Wind and water did, however, formerly flow across the crimson planet. Robotic rovers have discovered evidence that lakes and rivers of liquid water flowed across the surface of Mars billions of years ago. This suggests that Mars’ atmosphere was sufficiently dense and maintained enough heat in the distant past for water to remain liquid on the red planet’s surface. Today, however, despite the abundance of water ice beneath the Martian surface and in its polar ice caps, there are no major lakes of liquid water on the surface.
Mars also lacks an active plate tectonic system, which drives our active Earth’s geologic engine, as well as a planetary magnetic field. The lack of this protective barrier makes it simpler for high-energy particles from the sun to peel away the red planet’s atmosphere, which could explain why Mars’ atmosphere is currently so thin. However, Mars appears to have had an inner dynamo powering a planet-wide magnetic field in the distant past, up to about 4.12 to 4.14 billion years ago. What caused the Martian dynamo to shut down? Scientists are still pondering the question.
High peaks and low troughs
Mountains, valleys, and volcanoes abound on Mars, like they do on Earth and Venus, but the red planet’s are by far the largest and most dramatic. The largest volcano in the solar system, Olympus Mons, stands 16 miles above the Martian surface, three times higher than Everest. However, because Olympus Mons’ base is so large—it spans 374 miles—the volcano’s average slope is only slightly steeper than a wheelchair ramp. The peak is so huge that it curls with Mars’ surface. Standing on the outskirts of Olympus Mons, the top would be visible beyond the horizon.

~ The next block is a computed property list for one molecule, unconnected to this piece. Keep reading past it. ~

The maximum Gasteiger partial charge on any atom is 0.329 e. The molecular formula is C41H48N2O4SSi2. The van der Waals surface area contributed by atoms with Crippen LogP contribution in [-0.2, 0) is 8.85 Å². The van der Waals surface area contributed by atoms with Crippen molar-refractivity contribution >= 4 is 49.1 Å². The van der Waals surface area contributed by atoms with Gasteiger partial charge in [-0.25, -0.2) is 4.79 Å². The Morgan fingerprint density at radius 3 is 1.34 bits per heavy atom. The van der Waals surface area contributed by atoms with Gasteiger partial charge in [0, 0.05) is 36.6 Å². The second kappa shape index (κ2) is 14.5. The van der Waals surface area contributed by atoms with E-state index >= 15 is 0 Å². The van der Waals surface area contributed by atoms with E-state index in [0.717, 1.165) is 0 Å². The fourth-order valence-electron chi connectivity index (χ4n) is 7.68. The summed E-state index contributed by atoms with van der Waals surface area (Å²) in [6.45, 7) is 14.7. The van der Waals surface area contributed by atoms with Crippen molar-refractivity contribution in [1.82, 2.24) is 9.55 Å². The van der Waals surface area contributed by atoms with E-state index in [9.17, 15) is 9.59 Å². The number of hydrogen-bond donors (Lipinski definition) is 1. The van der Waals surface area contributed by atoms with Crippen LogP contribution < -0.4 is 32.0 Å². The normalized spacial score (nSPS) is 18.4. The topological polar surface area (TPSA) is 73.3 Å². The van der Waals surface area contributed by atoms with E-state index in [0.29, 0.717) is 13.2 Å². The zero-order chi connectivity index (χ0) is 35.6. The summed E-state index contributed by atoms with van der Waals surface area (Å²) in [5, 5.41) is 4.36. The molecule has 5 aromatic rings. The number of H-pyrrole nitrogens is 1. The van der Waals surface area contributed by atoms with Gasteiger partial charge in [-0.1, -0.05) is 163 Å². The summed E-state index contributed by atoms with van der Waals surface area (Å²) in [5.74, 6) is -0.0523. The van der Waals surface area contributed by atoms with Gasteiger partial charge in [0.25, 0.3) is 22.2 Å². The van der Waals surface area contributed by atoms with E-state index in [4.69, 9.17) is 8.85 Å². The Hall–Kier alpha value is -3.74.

Not only does Mars have the highest highs, but it also has some of the lowest lows in the solar system. Valles Marineris, the red planet’s most famous canyon system, is located southeast of Olympus Mons. The gorges stretch for almost 2,500 miles and slash up to 4.3 miles through Mars’ surface. The chasm network is four times deeper—and five times longer—than Earth’s Grand Canyon, and it spans a stunning 200 miles at its widest point. Mariner 9, which landed at Mars in 1971 and became the first spacecraft to orbit another planet, gave the valleys their name.
Two hemispheres, two stories
Mars formed from the gaseous, dusty disc that enveloped our young sun about 4.5 billion years ago. The interior of Mars has evolved through time into a core, a mantle, and an exterior crust that is an average of 40 miles thick.
Its core, like Earth’s, is presumably formed of iron and nickel, although it contains more sulphur than ours. The best known estimations put the core’s diameter at 2,120 miles, plus or minus 370 miles—but we don’t know the exact dimensions. The InSight lander from NASA is attempting to decipher the secrets of Mars’ innards by measuring seismic waves as they travel through the planet.
The northern and southern hemispheres of Mars are diametrically opposed to one another, unlike any other planet in the solar system. The northern portion of the planet is primarily low-lying plains, with a crust as thin as 19 miles thick. The southern hemisphere’s highlands, on the other hand, are dotted with extinct volcanoes, and the crust there can be up to 62 miles thick.